Advocacy and awareness can come in many forms. In some scenarios, the most impactful solution is open and informed conversations. At other times we can use creative initiatives to help educate communities about substance use and invite diverse groups of people to take part in activities.
There are some charities and organisations who dedicate their work to raising public knowledge and understanding of the effects of substance misuse. This may see them holding talks in public spaces such as libraries or community centres, or in institutions such as schools or prisons. Many rehabilitation services, such as the Providence Projects, also host and actively participate in such initiatives. This work is multifaceted and can contribute by:

  • Reducing the stigma of having a family member who lives with a substance use disorder
  • Raises awareness and understanding of the prevalence of addiction
  • Educates individuals on the possibility of anybody experiencing addiction, regardless of social class, religion, race, or background.
  • Support individuals who engage in substance use to face the consequences of their drug use, on their own lives and the lives of those around them.

Who Can Raise Awareness?

Awareness of the issues around substance addiction can be raised by any members of society who are committed to changing the landscape. Education can start in schools and community groups and continue on through healthcare providers and the workplace.

There is a great responsibility for rehabilitation centres to enact change and increase awareness of addiction. As clinicians, we can contribute our knowledge and experience to create a more compassionate and understanding community. We try to highlight the true experiences of individuals living with substance use issues and communicate the complexity and severity of the disease.

Substance use can be an incredibly isolating existence, and when more people are engaged with the subject, we have greater chances of effecting change.

Prevention of Substance Use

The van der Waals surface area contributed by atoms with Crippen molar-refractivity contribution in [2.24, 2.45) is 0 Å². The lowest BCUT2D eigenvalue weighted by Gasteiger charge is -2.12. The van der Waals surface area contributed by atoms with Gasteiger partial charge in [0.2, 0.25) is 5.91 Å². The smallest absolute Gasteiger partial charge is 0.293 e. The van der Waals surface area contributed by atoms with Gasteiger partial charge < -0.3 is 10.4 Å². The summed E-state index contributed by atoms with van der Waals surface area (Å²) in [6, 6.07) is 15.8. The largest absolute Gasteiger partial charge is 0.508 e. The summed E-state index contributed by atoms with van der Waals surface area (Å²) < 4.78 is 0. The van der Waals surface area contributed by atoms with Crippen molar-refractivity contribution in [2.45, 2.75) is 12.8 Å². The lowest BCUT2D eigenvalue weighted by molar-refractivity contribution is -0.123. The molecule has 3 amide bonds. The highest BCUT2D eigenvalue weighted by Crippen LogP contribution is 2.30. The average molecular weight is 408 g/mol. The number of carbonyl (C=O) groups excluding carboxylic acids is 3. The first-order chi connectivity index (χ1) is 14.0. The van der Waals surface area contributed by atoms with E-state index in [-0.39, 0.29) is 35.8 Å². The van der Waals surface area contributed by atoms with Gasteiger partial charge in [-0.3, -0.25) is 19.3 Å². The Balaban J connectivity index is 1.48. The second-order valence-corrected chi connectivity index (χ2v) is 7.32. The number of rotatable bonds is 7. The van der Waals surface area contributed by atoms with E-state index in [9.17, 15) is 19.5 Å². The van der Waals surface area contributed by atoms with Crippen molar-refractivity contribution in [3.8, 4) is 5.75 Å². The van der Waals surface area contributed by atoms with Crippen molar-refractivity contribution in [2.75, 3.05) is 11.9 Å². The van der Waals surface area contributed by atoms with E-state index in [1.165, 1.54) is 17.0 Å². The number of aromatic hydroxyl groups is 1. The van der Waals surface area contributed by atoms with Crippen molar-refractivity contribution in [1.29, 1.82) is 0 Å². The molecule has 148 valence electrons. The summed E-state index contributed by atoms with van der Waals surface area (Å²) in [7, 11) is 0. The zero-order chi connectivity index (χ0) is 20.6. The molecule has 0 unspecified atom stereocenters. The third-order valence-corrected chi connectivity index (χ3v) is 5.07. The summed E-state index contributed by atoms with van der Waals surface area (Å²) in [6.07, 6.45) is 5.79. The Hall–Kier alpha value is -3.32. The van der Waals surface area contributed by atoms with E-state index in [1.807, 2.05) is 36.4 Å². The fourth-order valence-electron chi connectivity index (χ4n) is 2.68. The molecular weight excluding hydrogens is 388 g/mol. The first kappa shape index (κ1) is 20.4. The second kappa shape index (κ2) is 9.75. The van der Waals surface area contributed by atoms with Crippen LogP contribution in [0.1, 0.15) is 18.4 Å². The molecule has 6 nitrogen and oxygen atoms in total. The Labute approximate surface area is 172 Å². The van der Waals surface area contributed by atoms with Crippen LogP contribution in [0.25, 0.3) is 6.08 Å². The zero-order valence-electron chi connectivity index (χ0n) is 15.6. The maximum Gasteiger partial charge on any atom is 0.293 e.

In addition to awareness of the issue, effective prevention strategies can be implemented on community levels to decrease levels of drug and alcohol addiction. Prevention can take a number of forms depending on who the audience is. Some programmes may take a broad brush stroke and be directed at a general population of young people. On the other hand, some prevention strategies may focus on ‘at risk’ individuals or community groups. Many practitioners, including us, offer family support programmes to help those affected indirectly from the substance use in their family circle.

Depending on the intention, these sessions or campaigns may focus on environmental factors, societal structures, or skills and life skills sessions.

Changing Lives Affected by Addiction

If you, or someone you love, is living with an addiction disorder, help is available. Raising awareness is one crucial aspect of changing the conversation around substance use, but professional help such as a residential rehab programme is necessary too. We offer free phone consultations if you are ready to step out and ask for help.

We have a number of treatment options available and we can discuss this process with you over the phone. Every addiction is unique, and treatment should reflect that. We are confident you can get through this and into a healthier place on the other side.

Get immediate confidential help now